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I have recently (3 months) joined a junior position, and am completely new to the corporate sector, hence, not very savvy in corporate communications. My official manager and work manager are different. My official manager once asked how's work going and I stupidly said, there's nothing assigned to me. My official manager had a chat with my work manager about why I wasn't assigned anything. Work manager said something to the effect of: 'Whatever work there is, he is not capable of doing it, hence He wasn't assigned anything'. I am not sure what I did to project that impression, and this has been eating me up since then.

Since then I have been assigned only a few trivial tasks and nothing tangible, or of value. How do I politely ask if this is because of something I did, that they think I am not capable enough, and to give me just one fair chance to prove myself.

Please help me out.

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    Why isn't "get a 1:1 and ask" the answer?
    – Aida Paul
    Commented Apr 21 at 12:13

4 Answers 4

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To answer your question, I don't think you necessarily should ask.

The issue I see is you are taking things too literally and personally, and worry about stuff that you think is an issue but actually isn't.

To be sure, this is typical novice communication mistake so don't be too hard on yourself -- we've all been there. You eventually learn that, more often than not, managers say things about their subordinates not because of something the subordinates said or did, but because of themselves -- to make excuses ("cover their butt"), rationalize judgments, and justify decisions. In other words, what they say about you says more about them than about you. This kind of insight and ability to 'read between the lines' comes with experience.*

To me it sounds like your manager simply gave their manager an excuse that popped into their had to justify not assigning much to you yet.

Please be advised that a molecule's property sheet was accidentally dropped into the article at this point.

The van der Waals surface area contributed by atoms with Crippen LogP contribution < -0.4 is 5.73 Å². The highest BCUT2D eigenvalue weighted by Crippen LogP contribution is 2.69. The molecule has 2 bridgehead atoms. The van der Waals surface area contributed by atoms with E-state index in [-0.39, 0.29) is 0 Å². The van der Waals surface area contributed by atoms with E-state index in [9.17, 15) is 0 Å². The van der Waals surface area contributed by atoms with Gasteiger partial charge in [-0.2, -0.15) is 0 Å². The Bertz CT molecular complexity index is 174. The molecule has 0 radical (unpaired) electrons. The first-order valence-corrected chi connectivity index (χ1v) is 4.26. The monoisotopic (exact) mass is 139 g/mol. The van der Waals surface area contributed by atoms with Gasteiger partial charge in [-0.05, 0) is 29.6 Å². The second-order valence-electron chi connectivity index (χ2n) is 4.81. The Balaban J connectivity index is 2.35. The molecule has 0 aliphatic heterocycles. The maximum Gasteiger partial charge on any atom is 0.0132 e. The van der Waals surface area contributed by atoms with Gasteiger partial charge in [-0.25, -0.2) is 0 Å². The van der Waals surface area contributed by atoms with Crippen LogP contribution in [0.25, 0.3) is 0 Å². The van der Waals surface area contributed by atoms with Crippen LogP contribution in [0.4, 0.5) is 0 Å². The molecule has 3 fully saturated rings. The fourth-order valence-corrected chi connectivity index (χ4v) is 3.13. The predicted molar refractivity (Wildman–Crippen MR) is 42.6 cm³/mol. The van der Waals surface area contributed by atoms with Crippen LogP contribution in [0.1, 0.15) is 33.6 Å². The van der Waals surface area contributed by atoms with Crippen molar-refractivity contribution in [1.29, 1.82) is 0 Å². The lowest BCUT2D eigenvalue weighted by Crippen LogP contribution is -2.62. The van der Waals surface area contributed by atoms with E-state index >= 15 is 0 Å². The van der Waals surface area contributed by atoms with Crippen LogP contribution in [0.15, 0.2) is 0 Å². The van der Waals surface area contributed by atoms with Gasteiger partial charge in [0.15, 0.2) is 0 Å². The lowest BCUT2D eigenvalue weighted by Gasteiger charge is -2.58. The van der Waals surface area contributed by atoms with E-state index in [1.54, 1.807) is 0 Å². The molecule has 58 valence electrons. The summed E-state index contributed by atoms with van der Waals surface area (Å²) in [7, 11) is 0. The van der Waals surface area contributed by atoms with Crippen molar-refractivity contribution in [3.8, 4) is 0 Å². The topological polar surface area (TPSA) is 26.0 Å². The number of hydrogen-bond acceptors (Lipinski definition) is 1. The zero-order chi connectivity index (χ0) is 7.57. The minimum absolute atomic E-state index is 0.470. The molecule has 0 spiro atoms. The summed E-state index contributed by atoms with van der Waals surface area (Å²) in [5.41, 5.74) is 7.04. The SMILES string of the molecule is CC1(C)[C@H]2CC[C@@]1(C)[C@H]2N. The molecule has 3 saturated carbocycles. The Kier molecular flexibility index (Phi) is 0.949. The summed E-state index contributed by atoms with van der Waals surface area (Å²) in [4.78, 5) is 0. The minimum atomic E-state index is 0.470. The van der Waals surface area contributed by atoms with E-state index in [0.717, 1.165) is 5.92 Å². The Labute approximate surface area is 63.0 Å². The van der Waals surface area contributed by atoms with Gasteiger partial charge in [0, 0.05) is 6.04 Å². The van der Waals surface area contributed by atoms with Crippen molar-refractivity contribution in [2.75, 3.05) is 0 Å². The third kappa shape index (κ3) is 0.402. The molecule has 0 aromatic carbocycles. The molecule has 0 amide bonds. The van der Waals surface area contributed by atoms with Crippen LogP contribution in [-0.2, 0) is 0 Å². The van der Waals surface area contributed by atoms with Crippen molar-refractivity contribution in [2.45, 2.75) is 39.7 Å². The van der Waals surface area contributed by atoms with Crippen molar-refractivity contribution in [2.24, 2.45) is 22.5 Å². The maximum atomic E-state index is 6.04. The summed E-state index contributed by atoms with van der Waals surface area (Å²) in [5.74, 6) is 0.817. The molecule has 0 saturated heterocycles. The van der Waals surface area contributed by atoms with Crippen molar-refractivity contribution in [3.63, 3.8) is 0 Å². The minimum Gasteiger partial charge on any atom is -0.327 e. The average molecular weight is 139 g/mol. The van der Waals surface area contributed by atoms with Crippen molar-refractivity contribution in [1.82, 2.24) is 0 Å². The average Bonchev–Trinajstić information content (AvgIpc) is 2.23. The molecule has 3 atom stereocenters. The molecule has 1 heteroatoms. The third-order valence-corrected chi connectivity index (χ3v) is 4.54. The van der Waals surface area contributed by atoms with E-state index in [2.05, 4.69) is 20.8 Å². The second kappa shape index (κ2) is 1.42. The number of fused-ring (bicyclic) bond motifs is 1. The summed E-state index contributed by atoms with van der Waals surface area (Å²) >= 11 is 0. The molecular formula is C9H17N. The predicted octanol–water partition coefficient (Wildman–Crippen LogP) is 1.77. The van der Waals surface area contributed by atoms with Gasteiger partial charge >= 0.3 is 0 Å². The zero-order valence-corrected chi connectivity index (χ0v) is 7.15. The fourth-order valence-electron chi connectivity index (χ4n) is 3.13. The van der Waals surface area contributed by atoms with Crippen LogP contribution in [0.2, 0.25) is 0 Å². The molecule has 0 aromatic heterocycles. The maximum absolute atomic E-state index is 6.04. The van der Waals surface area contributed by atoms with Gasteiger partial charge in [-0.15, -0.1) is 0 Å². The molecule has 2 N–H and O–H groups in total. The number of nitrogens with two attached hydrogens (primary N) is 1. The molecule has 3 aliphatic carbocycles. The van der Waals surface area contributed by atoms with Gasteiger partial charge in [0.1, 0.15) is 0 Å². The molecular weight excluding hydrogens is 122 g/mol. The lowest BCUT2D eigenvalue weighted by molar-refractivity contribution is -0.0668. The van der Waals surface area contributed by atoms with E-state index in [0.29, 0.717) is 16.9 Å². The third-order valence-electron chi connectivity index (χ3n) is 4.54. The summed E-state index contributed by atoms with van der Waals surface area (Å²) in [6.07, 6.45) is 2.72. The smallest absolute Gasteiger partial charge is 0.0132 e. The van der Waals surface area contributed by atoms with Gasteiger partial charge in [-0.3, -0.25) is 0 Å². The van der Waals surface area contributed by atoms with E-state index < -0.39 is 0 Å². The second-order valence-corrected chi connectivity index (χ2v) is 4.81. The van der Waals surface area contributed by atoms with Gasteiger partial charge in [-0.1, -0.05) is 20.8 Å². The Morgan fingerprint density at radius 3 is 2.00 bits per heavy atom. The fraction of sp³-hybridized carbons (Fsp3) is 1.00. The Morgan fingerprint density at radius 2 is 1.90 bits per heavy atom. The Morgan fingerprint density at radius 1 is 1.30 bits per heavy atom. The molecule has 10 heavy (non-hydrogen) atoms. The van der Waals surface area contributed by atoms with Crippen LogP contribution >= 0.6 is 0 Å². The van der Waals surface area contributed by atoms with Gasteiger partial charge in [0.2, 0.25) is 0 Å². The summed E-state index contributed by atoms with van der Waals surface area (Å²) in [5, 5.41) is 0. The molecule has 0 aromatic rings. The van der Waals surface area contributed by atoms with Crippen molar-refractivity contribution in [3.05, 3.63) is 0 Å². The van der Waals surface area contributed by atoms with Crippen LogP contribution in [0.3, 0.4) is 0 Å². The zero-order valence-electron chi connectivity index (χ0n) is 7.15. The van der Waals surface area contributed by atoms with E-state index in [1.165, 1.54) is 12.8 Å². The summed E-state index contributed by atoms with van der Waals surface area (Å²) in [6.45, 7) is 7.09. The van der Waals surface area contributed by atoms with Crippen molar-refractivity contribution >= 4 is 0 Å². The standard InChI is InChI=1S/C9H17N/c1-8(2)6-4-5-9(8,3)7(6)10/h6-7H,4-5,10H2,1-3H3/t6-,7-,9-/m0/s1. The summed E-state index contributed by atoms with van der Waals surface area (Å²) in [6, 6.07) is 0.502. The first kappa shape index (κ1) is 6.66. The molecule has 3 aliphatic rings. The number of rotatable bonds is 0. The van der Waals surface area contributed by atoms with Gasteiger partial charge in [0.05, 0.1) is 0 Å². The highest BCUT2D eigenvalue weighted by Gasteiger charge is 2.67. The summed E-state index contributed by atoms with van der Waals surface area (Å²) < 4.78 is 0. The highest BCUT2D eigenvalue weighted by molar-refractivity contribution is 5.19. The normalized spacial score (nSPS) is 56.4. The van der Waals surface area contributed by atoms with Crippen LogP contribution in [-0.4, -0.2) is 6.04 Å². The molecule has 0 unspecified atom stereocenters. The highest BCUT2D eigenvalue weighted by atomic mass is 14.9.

Your mistake was saying what you said and/or the way you said it to your official manager (even if it was true, which matters very little in corporate interpersonal communications).

Taking this to the level of 'why did you say X' with your manager is not going to earn you points. What will earn you points is hunkering down, focusing on doing good work with whatever little tasks are assigned to you, and (if there is absolutely nothing assigned) in a respectful, casual manner offering to your manager that if there's anything you could help with or learn about, you'd be happy to do so. Unless your direct manager mentions specific concerns to you directly, there is really no issue here, except the issue you make of this.

Until you feel like you are starting to get a hang of interpersonal communication in your corporate environment, try not to say too much to your official manager (or your work manager for that matter). Listen how others talk to them and learn. Good luck!

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    Thank you so much.
    – junfan02
    Commented Apr 22 at 19:31
  • Thank you for the vote and glad it helped. ;)
    – A.S
    Commented Apr 22 at 23:49
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Be proactive. Be your own advocate.

Ask for tasks. Also, ask others to help them with their tasks.

Comfort is gained through learning, repeatative tasks and put yourself in position to accept tasks.

Don't be afraid to ask questions. Choose your words. People new to the corporate world TEND to be uncomfortable or unsavy in how the word questions. If this isn't you - great, but from experience some new people may ask questions in a challenging way. That can be offputting to managers to the point that they assume a lack of skills. Fair - NO. Happens - Yes.

It is usually a low bar to turn the manager's opinion around for a new junior person. Make it less trouble for them to trust you as team member.

If you can find a mentor, that would be great.

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  • Thank you for the non-condescending response.
    – junfan02
    Commented Apr 22 at 3:26
  • @junfan02 You're welcome. Good luck.
    – DogBoy37
    Commented Apr 22 at 12:37
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"Hey, boss! How am I doing? What should I focus on? What do you need to see from me to justify my next raise or promotion?"

That's actually three distinct questions, but you want the answer to all three -- overall performance, near-term priorities, stretch goals.

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not very savvy in corporate communications.

Why not? It looks like you have got plenty of time on your hands, so you could spend some of this learning. It's not rocket science: read a book, take an online class, watch a few tutorials, etc.

he is not capable of doing it

Then find out what specific capabilities you may be lacking and start learning them. Be proactive, talk to your managers and ask for guidance how to get better and become more useful.

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